The laser beams of the cleaning machine make a difference between, for instance, the reactor vessel wall and the pollution, up to a molecular level.
This has 2 reasons:
- first, the pollution has a different, lower ablation temperature than the vessel itself. With the right setting of the laser pulse, this will lead to an immediate evaporation of the pollution, while the underlying material stays undamaged and hardly heats up.
- Secondly, the surfaces that need to be cleaned are usually in a light color and/or from metal, making the laser beams reflect on them. This reflection means that the metal doesn’t absorb any energy from the laser beam. on the other hand, the pollution is usually not reflective so it absorbs the energy of the laser beams, causing it to heat up and evaporate. This effect takes place up to a molecular level and in fractions of seconds.
Next to certain chemical cleaning techniques, laser scanning is the only one that can give you this guarantee.
That’s why we dare to say that laser cleaning provides 100% cleaning.
- Maintain product quality.
- Remove all trace ingredients to prevent the transfer of ingredients from one product to the next. This is especially important when multiple products are produced on the same equipment.
- Prevent equipment malfunctions that may lead to product contamination.
- Provide a clean surface for disinfection. Surfaces cannot be properly sanitized or disinfected if they are not thoroughly cleaned first.
- Comply with local and international standards and regulations to ensure consumer safety and avoid legal issues.
- Increase plant performance and productivity by diminishing waste, maintaining equipment and preserving product quality.
- Enhance worker safety by providing a clean working environment and smoothly functioning equipment.
When creating pharmaceutical products, a machine might be used to create a number of products. Cross contamination must be avoided in the pharmaceutical industry at all costs and successful cleaning validation ensures that patients are not put at risk due to cross contamination. Cleaning validation is a requirement in industries that follow Good Manufacturing Practice (GMP). It is a guarantee that the cleaning can be performed consistently and repeatedly. The process can be divided into a number of sections each of which must be fully understood and areas of concern addressed to ensure a successful outcome across the entire process.
- A deep cleaning, everytime again and again
- Reduce downtime for production
- A very high degree of cleanliness reachable without extra cost
- Improve supply assurance
- Reduce cost of cleaning
- No chemicals or other products used
- Avoid contamination with other materials
Mixing tanks, tablet presses, capsule fillers, centrifuges, granulators, filling lines, mixers, conveyors, filters, fluid lines, batch process tanks, tubes and flasks all need to be thoroughly cleaned. The design of the equipment must be taken into consideration. By nature of its construction, some types of equipment will be more difficult to clean than others. Hidden parts and blind holes present unique challenges.
Another important factor to consider is the how the equipment is used. Are you cleaning a dedicated production system or equipment that is used to produce a range of products? Processing equipment used to produce multiple products has a greater chance of cross contamination of ingredients.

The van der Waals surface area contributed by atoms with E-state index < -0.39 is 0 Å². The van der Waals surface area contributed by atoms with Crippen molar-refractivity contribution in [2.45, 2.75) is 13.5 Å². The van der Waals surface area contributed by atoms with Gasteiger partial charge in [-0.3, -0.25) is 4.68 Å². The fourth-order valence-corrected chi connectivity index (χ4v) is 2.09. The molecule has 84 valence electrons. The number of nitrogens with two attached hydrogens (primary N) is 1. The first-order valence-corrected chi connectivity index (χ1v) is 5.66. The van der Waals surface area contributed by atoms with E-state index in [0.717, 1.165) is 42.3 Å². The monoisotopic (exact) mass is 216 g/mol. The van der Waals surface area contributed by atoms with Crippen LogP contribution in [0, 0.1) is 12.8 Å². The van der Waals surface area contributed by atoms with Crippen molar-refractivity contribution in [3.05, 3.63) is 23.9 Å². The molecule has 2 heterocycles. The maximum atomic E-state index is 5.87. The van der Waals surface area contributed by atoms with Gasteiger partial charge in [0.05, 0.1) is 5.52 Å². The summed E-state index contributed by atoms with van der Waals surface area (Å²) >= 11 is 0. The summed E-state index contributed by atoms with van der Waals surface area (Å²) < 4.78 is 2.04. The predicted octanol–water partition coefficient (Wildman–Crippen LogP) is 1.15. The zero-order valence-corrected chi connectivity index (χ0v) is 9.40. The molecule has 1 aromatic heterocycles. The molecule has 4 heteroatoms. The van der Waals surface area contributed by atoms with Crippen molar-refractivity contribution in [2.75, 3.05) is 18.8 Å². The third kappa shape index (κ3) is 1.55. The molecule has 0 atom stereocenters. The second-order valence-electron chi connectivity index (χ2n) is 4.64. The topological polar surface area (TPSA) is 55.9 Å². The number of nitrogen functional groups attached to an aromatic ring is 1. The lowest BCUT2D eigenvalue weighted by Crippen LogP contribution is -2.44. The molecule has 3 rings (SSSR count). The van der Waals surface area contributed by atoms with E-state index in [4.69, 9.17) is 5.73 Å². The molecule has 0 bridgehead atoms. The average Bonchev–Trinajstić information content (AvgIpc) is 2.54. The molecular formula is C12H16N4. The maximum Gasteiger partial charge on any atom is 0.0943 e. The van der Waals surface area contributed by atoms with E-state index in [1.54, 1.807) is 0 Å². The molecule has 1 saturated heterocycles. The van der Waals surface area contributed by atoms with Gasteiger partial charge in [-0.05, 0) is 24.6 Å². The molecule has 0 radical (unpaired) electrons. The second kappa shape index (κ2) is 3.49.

Clean-in-place (CIP) or Clean-out-of-place (COP)?
CIP is generally used for large systems and components that cannot easily be taken apart. CIP often results in less downtime since it eliminates the need to take apart or move the equipment. Automated systems, spray systems and immersion are all examples of CIP operations.
COP is most often used for smaller pieces of equipment or smaller parts of larger equipment that can be removed and re-assembled after cleaning. COP can involve either manual washing or use of machine washers. Specific instructions for disassembling and re-assembling equipment must be followed.
Many cases for COP can become CIP with the use of laser cleaning. This can save huge quantity of time and reduce drastically production loss by cleaning.
There is no risk of shining too long in one spot with the laser gun. Once we’re through the pollution, you could shine on the surface for hours and nothing will happen. That’s because there’s no pollution anymore that absorbs the energy of the laser beams.
The laser beams will then just reflect on the metal without any effect. With other cleaning techniques, this is the case, which can lead to uneven wear and zones that are more sensitive to dirt accumulation than others. Or you don’t blast long enough on a zone, making it not completely clean. Neither one of these situations is desirable.
We are often asked about which parts are suitable for laser cleaning, by the pharmaceutical sector. The answer to that is very simple: any part, barrel, tank, etc. where we can reach a distance of 10 – 20 cm with the laser gun and that meets the following requirements:
It must be able to withstand a temperature of 100°C. The underlying material can’t be black, because then the workpiece itself will also absorb the heat.
This brings us to most metal parts (the sort of metal doesn’t matter) and a bunch of plastics. Some examples of components that are very suitable:
Reactor vessels, agitators, extrusion screws, air treatment, systems, storage tanks, tools, molds, presses, rolls and conveyors.